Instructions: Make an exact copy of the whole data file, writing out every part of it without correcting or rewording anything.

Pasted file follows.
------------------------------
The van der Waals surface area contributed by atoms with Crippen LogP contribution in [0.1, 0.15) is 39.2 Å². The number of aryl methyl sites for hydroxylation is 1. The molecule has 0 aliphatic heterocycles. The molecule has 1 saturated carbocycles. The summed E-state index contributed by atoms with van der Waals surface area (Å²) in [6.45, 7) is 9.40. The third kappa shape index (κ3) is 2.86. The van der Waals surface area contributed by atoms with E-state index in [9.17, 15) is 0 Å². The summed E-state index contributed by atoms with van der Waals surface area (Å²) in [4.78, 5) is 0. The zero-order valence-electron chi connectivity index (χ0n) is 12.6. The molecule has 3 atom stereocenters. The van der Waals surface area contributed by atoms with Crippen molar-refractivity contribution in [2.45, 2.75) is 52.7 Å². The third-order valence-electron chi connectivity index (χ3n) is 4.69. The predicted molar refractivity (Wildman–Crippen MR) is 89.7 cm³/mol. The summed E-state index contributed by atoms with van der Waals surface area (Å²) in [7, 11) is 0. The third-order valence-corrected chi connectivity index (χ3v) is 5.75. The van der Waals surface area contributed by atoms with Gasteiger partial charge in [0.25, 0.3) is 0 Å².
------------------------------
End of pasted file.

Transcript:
The van der Waals surface area contributed by atoms with Crippen LogP contribution in [0.1, 0.15) is 39.2 Å². The number of aryl methyl sites for hydroxylation is 1. The molecule has 0 aliphatic heterocycles. The molecule has 1 saturated carbocycles. The summed E-state index contributed by atoms with van der Waals surface area (Å²) in [6.45, 7) is 9.40. The third kappa shape index (κ3) is 2.86. The van der Waals surface area contributed by atoms with E-state index in [9.17, 15) is 0 Å². The summed E-state index contributed by atoms with van der Waals surface area (Å²) in [4.78, 5) is 0. The zero-order valence-electron chi connectivity index (χ0n) is 12.6. The molecule has 3 atom stereocenters. The van der Waals surface area contributed by atoms with Crippen molar-refractivity contribution in [2.45, 2.75) is 52.7 Å². The third-order valence-electron chi connectivity index (χ3n) is 4.69. The predicted molar refractivity (Wildman–Crippen MR) is 89.7 cm³/mol. The summed E-state index contributed by atoms with van der Waals surface area (Å²) in [7, 11) is 0. The third-order valence-corrected chi connectivity index (χ3v) is 5.75. The van der Waals surface area contributed by atoms with Gasteiger partial charge in [0.25, 0.3) is 0 Å².